To get a feel for the kind of modern evidence supporting this idea, consider breast cancer. In Japan, this disease is relatively rare, certainly not the scourge it is for American women. But when Japanese women emigrate to the United States, it takes only two generations for their descendants to experience the same breast-cancer rates as any other local ethnic group. This tells us that something about the American lifestyle or diet is causing breast cancer.

Colon cancer is ten times more common in rural Connecticut than in Nigeria. Alzheimer’s disease is far more common among Japanese Americans than among Japanese living in Japan; it’s twice as common among African Americans as among rural Africans. Pick a disease from the list of Western diseases, and a pair of locations—one urban, say, and one rural, or one Westernized and one not—compare people in the same age groups, and the disease will be more common in the urban and Westernized locations and less common outside them.

The Fragility of Health

I came down with food poisoning last night. Twice during the night, I got out of bed, went into the bathroom, and threw up.

I bent over the toilet, hands on knees, and did the violent act for 45 seconds.

After the second time, I looked up from the toilet and faced the mirror in my bathroom. My eyes were bloodshot. Face grey. I was shivering all over. In that moment, I felt frail and vulnerable in a way I hadn’t felt for many years.

Today, I’ve been reflecting on how a single piece of bad food, in a matter of hours, could make me go from youthful, energetic, and ready to do anything, anywhere to bedridden, weak, depressed. My physical health is so good most of the time that I take it for granted.

Jimmy V’s classic ESPY speech from 1993, delivered two months before his cancer killed him, talks about cherishing every moment of good health. Obviously, a simple bout of food poisoning is not comparable to life-ending cancer, but his message, which I re-watched tonight, resonated anew. Hopefully it will stick for longer this time.

Mike Moritz is Chasing Daylight — The Adjustments He’s Making As a Result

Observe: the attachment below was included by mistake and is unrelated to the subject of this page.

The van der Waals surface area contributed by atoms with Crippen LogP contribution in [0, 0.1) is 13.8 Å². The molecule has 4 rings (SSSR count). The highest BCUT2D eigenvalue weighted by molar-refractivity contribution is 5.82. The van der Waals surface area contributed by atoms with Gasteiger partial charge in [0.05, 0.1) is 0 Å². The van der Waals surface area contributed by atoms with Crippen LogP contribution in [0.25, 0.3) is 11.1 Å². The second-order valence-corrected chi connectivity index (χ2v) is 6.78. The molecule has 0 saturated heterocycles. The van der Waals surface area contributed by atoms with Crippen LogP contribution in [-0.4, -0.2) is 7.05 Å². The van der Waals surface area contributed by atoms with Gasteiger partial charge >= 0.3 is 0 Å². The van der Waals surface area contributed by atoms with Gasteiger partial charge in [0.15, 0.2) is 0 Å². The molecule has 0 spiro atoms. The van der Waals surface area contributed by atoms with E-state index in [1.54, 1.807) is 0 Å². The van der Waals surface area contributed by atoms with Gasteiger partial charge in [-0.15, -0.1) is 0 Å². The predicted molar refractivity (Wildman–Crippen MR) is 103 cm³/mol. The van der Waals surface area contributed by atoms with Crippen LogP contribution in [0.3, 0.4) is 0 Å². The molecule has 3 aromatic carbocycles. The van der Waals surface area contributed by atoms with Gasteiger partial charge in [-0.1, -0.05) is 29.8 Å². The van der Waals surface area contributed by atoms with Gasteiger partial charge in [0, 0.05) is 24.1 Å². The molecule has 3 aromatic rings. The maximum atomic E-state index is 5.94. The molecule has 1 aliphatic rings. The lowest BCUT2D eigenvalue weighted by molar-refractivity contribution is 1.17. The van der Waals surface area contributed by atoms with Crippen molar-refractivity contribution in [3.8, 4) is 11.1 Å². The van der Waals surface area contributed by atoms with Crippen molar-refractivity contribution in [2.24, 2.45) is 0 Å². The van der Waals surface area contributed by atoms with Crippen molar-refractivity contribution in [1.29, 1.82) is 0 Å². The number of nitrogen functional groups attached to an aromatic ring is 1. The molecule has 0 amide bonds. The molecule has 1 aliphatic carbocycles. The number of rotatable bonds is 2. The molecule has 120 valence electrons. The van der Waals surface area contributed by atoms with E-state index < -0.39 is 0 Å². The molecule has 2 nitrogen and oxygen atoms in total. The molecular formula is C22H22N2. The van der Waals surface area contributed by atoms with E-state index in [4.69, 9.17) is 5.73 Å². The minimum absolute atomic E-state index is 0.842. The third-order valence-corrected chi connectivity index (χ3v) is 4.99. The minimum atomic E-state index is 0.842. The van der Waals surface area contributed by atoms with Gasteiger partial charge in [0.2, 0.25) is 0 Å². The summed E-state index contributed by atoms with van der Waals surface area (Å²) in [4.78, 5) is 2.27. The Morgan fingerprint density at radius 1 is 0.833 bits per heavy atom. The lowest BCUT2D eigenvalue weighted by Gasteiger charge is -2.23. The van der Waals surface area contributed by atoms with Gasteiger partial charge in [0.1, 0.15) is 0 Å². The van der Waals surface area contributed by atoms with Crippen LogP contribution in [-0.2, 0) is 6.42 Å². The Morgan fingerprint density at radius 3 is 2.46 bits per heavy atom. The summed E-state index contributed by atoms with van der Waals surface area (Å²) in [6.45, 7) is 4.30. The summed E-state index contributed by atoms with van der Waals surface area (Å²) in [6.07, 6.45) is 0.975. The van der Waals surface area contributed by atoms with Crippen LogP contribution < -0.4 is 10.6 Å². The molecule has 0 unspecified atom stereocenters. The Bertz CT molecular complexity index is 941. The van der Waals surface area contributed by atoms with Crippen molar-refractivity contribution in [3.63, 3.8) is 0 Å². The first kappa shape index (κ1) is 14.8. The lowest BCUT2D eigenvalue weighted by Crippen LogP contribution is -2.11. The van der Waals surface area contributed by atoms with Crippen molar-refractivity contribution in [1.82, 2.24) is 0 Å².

Mike Moritz, one of the most successful VCs in Silicon Valley history, announced he’s been diagnosed with an incurable illness and has been told his quality of life will likely decline significantly in the next 5-10 years. Very sad. Moritz says he will continue to do investing but also make some changes in his life:

I will use twelve to fourteen weeks – sprinkled throughout the course of each year – for various pursuits, diversions and trivial indulgences.

Reading this sentence gave me pause and caused me to reflect.

Among other things, I was reminded of the classic 2005 Alex Tabarrok post about travel. To paraphrase: If someone told you you were going to live for 10 additional years (say, living until 110 instead of 100) and ask what you would do with that extra time, you would probably say (among other things), “I’d travel more.” If someone told you were you going to die in the next 5 years and ask what you would do with your time remaining on planet earth, you would probably say (among other things), “I’d travel more.” Those were Alex’s answers, and mine too. As Alex says, “Given that I would travel more if I was to live either less or more, the probability that I was at just that level of mortality that I should not be traveling now must be vanishingly small.” And so he set off for Peru.


The phrase “chasing daylight” from the title of the post comes from the touching book by the same name. I finished the book in tears. My book review is here.